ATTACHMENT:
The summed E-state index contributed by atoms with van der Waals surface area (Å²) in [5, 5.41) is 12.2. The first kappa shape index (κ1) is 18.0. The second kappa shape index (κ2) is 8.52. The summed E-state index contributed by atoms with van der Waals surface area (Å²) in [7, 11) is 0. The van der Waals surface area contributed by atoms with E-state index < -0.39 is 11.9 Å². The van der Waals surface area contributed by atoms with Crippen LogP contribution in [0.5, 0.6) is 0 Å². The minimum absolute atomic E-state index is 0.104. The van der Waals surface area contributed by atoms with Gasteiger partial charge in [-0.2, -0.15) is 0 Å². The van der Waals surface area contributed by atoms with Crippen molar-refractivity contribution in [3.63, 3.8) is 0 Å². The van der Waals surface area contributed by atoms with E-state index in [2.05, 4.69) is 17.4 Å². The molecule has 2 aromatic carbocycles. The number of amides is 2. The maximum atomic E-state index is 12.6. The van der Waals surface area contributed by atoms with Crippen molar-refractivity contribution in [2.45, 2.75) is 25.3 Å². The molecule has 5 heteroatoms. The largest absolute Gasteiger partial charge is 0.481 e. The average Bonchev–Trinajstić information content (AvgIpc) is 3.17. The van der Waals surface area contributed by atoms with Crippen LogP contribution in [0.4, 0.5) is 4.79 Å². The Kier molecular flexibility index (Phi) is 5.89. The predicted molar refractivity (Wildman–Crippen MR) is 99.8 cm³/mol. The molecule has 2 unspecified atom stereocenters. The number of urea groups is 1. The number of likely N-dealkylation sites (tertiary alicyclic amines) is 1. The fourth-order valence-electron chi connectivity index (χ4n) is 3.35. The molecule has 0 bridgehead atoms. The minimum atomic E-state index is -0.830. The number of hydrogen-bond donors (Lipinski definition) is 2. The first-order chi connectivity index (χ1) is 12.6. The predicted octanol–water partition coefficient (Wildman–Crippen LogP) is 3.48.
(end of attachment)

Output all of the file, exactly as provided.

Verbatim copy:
The summed E-state index contributed by atoms with van der Waals surface area (Å²) in [5, 5.41) is 12.2. The first kappa shape index (κ1) is 18.0. The second kappa shape index (κ2) is 8.52. The summed E-state index contributed by atoms with van der Waals surface area (Å²) in [7, 11) is 0. The van der Waals surface area contributed by atoms with E-state index < -0.39 is 11.9 Å². The van der Waals surface area contributed by atoms with Crippen LogP contribution in [0.5, 0.6) is 0 Å². The minimum absolute atomic E-state index is 0.104. The van der Waals surface area contributed by atoms with Gasteiger partial charge in [-0.2, -0.15) is 0 Å². The van der Waals surface area contributed by atoms with Crippen molar-refractivity contribution in [3.63, 3.8) is 0 Å². The van der Waals surface area contributed by atoms with E-state index in [2.05, 4.69) is 17.4 Å². The molecule has 2 aromatic carbocycles. The number of amides is 2. The maximum atomic E-state index is 12.6. The van der Waals surface area contributed by atoms with Crippen molar-refractivity contribution in [2.45, 2.75) is 25.3 Å². The molecule has 5 heteroatoms. The largest absolute Gasteiger partial charge is 0.481 e. The average Bonchev–Trinajstić information content (AvgIpc) is 3.17. The van der Waals surface area contributed by atoms with Crippen LogP contribution in [0.4, 0.5) is 4.79 Å². The Kier molecular flexibility index (Phi) is 5.89. The predicted molar refractivity (Wildman–Crippen MR) is 99.8 cm³/mol. The molecule has 2 unspecified atom stereocenters. The number of urea groups is 1. The number of likely N-dealkylation sites (tertiary alicyclic amines) is 1. The fourth-order valence-electron chi connectivity index (χ4n) is 3.35. The molecule has 0 bridgehead atoms. The minimum atomic E-state index is -0.830. The number of hydrogen-bond donors (Lipinski definition) is 2. The first-order chi connectivity index (χ1) is 12.6. The predicted octanol–water partition coefficient (Wildman–Crippen LogP) is 3.48.